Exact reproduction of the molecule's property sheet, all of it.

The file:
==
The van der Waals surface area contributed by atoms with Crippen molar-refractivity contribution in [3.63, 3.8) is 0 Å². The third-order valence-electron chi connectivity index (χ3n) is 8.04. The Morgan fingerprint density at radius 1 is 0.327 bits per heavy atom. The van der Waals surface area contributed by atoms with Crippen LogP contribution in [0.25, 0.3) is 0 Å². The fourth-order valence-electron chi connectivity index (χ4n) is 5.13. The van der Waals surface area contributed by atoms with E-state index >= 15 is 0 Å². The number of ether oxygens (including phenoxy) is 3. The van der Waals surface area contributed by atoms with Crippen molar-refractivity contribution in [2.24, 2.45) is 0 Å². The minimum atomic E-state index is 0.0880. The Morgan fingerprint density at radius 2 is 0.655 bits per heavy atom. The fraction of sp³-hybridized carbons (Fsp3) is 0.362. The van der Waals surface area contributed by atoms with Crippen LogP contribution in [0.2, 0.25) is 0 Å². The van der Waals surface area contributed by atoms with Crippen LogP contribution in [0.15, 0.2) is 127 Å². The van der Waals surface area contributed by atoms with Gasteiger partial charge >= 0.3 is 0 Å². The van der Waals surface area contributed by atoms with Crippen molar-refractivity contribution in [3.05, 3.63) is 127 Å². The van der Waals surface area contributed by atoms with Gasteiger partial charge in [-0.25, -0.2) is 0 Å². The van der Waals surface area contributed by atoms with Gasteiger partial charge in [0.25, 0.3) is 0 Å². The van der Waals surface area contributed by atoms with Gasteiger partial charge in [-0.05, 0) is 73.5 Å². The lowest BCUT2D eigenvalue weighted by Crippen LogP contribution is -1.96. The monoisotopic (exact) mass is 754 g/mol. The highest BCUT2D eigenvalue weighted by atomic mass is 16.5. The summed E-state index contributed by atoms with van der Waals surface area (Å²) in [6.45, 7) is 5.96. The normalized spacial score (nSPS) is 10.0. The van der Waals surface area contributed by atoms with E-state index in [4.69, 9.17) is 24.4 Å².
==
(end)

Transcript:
The van der Waals surface area contributed by atoms with Crippen molar-refractivity contribution in [3.63, 3.8) is 0 Å². The third-order valence-electron chi connectivity index (χ3n) is 8.04. The Morgan fingerprint density at radius 1 is 0.327 bits per heavy atom. The van der Waals surface area contributed by atoms with Crippen LogP contribution in [0.25, 0.3) is 0 Å². The fourth-order valence-electron chi connectivity index (χ4n) is 5.13. The van der Waals surface area contributed by atoms with E-state index >= 15 is 0 Å². The number of ether oxygens (including phenoxy) is 3. The van der Waals surface area contributed by atoms with Crippen molar-refractivity contribution in [2.24, 2.45) is 0 Å². The minimum atomic E-state index is 0.0880. The Morgan fingerprint density at radius 2 is 0.655 bits per heavy atom. The fraction of sp³-hybridized carbons (Fsp3) is 0.362. The van der Waals surface area contributed by atoms with Crippen LogP contribution in [0.2, 0.25) is 0 Å². The van der Waals surface area contributed by atoms with Crippen LogP contribution in [0.15, 0.2) is 127 Å². The van der Waals surface area contributed by atoms with Gasteiger partial charge >= 0.3 is 0 Å². The van der Waals surface area contributed by atoms with Crippen molar-refractivity contribution in [3.05, 3.63) is 127 Å². The van der Waals surface area contributed by atoms with Gasteiger partial charge in [-0.25, -0.2) is 0 Å². The van der Waals surface area contributed by atoms with Gasteiger partial charge in [0.25, 0.3) is 0 Å². The van der Waals surface area contributed by atoms with Gasteiger partial charge in [-0.05, 0) is 73.5 Å². The lowest BCUT2D eigenvalue weighted by Crippen LogP contribution is -1.96. The monoisotopic (exact) mass is 754 g/mol. The highest BCUT2D eigenvalue weighted by atomic mass is 16.5. The summed E-state index contributed by atoms with van der Waals surface area (Å²) in [6.45, 7) is 5.96. The normalized spacial score (nSPS) is 10.0. The van der Waals surface area contributed by atoms with E-state index in [4.69, 9.17) is 24.4 Å².